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According to the dictionary definition, my kin are those with whom I share ancestry and the word kinship describes the quality of being kin to another.  As a first year osteopathy student I remember visiting the Natural History Museum in London and walking through all those halls filled with the skeletons of dinosaurs and other creatures of our world today.  And there, clear to see was the same essential plan in just the bones. And of course all those creatures also had sinew and blood and a heart that beat in rhythm to the flow of their blood.  Just like my body.  The only difference it seemed to me was the nuances that made it possible for the kinds of experiences unique to each creature.   Otherwise the same plan at work in the business of life as that creature. 

More than 30 years has passed since those visits, and in that time I have come to know that the natural state of all life on the earth is one of interbeingness.  That we inter are. That I am, only in relation to others. And Ive also come to see that I have been born into and raised and lived in, a culture which is built on a lie.  The lie that I can exist in isolation.  Even that it is possible for me, or any one of us to live good, contented lives separate from each other.  This lie says that if I have enough of the right kind of stuff then I am free to be independent.  That I won’t need to navigate the messiness and complexity of relationship and can keep at bay, the loneliness and dullness of that life, by enjoying instead maybe, some kind of drama on a screen.  (As a lover of stories, I’m not advocating a world without storytelling.  I just want to be clear on that point.)  Or that I can access information, as much as I wish, and mistake that for knowing, really knowing about the ones I share the earth with.  Real knowing isn’t ever finite, it is alive.  Alive with curiosity, surprise, discovery and edginess at times too.  It’s more than just a mind thing.  It’s a felt experience.  Felt in the very substance of our bodies.  We are inherently designed to be receivers of information, by virtue of the molecular arrangement of the fundamental structure of our bodies,  We are inherently designed to be receivers of others’ experience and to be transmitters of our own.  Creatures walking on the earth, living every moment of our lives embedded in the experiences of all the life around us.  Sharing breath with trees, soil and the animals and more.  Every kind of life sharing life in a multilayered web of communication.  And this kind of knowing, of experiencing of life around us, cant be analysed and understood in its wholeness by our minds.  That is something we can only understand through a felt experience.  Through the body and our sensing, when the mind is quiet.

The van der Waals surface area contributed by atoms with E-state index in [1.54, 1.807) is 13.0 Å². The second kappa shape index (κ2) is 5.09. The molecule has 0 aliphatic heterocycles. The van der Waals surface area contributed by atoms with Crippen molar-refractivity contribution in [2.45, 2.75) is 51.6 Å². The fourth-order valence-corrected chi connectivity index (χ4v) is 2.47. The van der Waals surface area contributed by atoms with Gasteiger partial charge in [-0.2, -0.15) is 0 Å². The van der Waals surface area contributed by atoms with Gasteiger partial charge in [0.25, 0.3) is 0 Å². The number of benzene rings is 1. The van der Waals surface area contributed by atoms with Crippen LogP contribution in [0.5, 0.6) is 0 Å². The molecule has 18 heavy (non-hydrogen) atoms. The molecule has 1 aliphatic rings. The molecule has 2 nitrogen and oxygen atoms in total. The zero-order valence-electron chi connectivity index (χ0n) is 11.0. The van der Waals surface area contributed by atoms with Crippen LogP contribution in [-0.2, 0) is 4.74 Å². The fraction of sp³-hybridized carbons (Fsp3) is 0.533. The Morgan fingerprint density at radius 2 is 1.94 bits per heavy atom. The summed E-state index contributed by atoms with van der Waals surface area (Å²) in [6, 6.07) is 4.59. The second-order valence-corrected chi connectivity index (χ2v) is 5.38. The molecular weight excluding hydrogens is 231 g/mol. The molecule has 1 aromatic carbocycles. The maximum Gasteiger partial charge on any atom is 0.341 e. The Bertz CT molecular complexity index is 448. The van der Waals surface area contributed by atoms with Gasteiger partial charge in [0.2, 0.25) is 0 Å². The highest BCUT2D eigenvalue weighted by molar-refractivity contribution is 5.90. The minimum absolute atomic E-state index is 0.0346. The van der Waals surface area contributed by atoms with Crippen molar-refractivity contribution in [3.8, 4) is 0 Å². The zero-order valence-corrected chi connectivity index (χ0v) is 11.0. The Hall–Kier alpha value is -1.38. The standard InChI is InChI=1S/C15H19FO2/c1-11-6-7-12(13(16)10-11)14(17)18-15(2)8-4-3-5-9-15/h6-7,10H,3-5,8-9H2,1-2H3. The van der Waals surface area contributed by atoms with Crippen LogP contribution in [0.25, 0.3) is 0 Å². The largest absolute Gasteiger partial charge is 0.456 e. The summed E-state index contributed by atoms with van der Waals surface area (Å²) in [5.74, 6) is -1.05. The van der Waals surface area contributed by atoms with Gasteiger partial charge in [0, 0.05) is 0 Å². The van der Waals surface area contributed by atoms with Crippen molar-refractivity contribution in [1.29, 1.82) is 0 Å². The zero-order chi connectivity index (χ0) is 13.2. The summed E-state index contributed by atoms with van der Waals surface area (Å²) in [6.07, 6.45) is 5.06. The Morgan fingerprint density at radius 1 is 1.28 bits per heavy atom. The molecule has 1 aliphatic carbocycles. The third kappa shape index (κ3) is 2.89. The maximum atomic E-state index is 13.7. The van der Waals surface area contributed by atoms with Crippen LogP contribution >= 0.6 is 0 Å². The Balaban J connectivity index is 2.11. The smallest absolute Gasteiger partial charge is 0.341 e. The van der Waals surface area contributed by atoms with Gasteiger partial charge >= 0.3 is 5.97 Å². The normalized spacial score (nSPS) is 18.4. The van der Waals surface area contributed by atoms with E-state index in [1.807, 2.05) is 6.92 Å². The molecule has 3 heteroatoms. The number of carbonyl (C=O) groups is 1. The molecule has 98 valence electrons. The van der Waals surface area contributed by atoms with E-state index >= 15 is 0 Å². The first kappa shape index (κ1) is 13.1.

My own experience is that when we come to that felt sense of our place in the web of life, then we feel all the other life around us differently.  The tree outside our house is as much a neighbour and part of my sense of community, as any human neighbour.  And I’m interested to know the tree as another being, not to name them in my mind and then think that substitutes for knowing them.  I get to know how they are in different weathers, different seasons.  I get to know something about the life of the creatures living in and on their body.  Not just general information.  But the specific experience of that tree.  And if I sit with them awhile, I get to sense them in their uniqueness.  I might sit and tell a story to them.  Hang out with them, doing nothing much.  Just like you do with friends.  Then the tree has value to me, just because they are.  Not because they are a source of shade or timber.  I am in love with them.  Just because they are and I am.

The practice of kinship then is not nature connection or forest bathing.  It is instead a remembering of ourselves as an integral part of nature, but just that, a part.  No more important or less than any other kind of life on the earth.  It is a practice of heart connection.  Not a superficial sugary kind of love though.  It takes us instead to a practice where anger and despair are transmuted in the strength of the heart field into compassion and understanding.  Where differences live and the edginess of that gives life space to be, to thrive, to become more fully.  It is a practice of remembering.  Literally putting back together the parts.  The parts of ourselves we lost in the belief of separation, in the structure of top down hierarchy.  And it is a remembering of wholeness.  

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